Public expectations today are vastly different from that of even a decade ago.
Not only are everyday things, from banking and utilities to entertainment and news, readily available online and by mobile, but the quality and speed of access to these has significantly gathered pace too.
With people accustomed to choice as consumers, they demand the same from their public services.
Councils have come a long way in terms of their approach to digital, with new technologies like AI and robotics enabling local government to transform everything from back office functions and processes, to how they engage with residents and communities.
Yet a fifth of the public we polled for our Local State We’re In survey were not aware of any council services being available digitally, and 48% say they would prefer more online services.
There is more to do to respond to the digital demands of the population and make the most of the technology that is available to deliver services more effectively.
However, the transformative power of emerging technology doesn’t come from one-off online transactions.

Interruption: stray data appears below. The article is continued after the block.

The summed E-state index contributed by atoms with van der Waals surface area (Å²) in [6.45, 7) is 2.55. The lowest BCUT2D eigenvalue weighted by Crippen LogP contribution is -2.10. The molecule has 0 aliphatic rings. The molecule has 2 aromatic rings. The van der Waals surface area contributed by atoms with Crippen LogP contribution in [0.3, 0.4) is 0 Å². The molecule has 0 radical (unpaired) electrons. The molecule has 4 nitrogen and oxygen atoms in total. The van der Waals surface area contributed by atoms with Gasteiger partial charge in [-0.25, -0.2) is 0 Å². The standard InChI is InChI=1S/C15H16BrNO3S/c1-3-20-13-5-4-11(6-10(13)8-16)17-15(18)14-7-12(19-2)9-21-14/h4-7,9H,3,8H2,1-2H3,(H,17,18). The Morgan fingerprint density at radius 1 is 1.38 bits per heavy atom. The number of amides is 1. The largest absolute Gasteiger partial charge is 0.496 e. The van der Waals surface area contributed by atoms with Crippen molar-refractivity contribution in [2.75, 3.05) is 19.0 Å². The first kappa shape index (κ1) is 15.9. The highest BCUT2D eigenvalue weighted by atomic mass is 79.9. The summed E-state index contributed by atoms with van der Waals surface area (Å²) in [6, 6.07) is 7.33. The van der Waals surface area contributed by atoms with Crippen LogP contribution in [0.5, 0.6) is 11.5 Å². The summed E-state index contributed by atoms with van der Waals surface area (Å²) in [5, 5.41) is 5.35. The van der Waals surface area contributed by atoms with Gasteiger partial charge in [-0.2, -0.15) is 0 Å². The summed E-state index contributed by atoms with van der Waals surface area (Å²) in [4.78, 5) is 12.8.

It comes from bringing it all together to create a sense of ‘expansive intelligence’ - deep insight into people’s behaviour that allows you to reshape your organisation and your offer.
For example, some authorities have achieved a single view of debt, but few have combined this with an understanding of the drivers of indebtedness to shape interventions, particularly when it comes to vulnerable people.
Councils hold significant data assets and some are better at managing their information than others, but most have a long way to go.
Opportunities exist to consolidate and transform data into rich insight that underpins strategic decision-making.
Taking the case of fostering, councils have found that identifying likely carers and aligning communications to their preferences can increase the ratio of enquiries to successful placements significantly from under 10% to over 80%.
Blending behavioural science with data and technology can help councils develop strategies, services and information which encourage people to make better decisions, empower them to act themselves where appropriate, and improve their outcomes.
This could range from using clearer communications to promote self-service for simple transactions and encouraging behaviour change like recycling via technology enabled waste collection, through to understanding decision moments in more complex cases and shaping interventions accordingly.
Overall, digital can enable the fundamental shift that is needed, from a culture of providing services to a much more participative approach that engages individuals and communities to achieve outcomes for themselves.
It’s time to ask yourself, have you really considered how disruptive technologies can fundamentally change the relationship between your council and your residents for the better?
This article is brought to you by PwC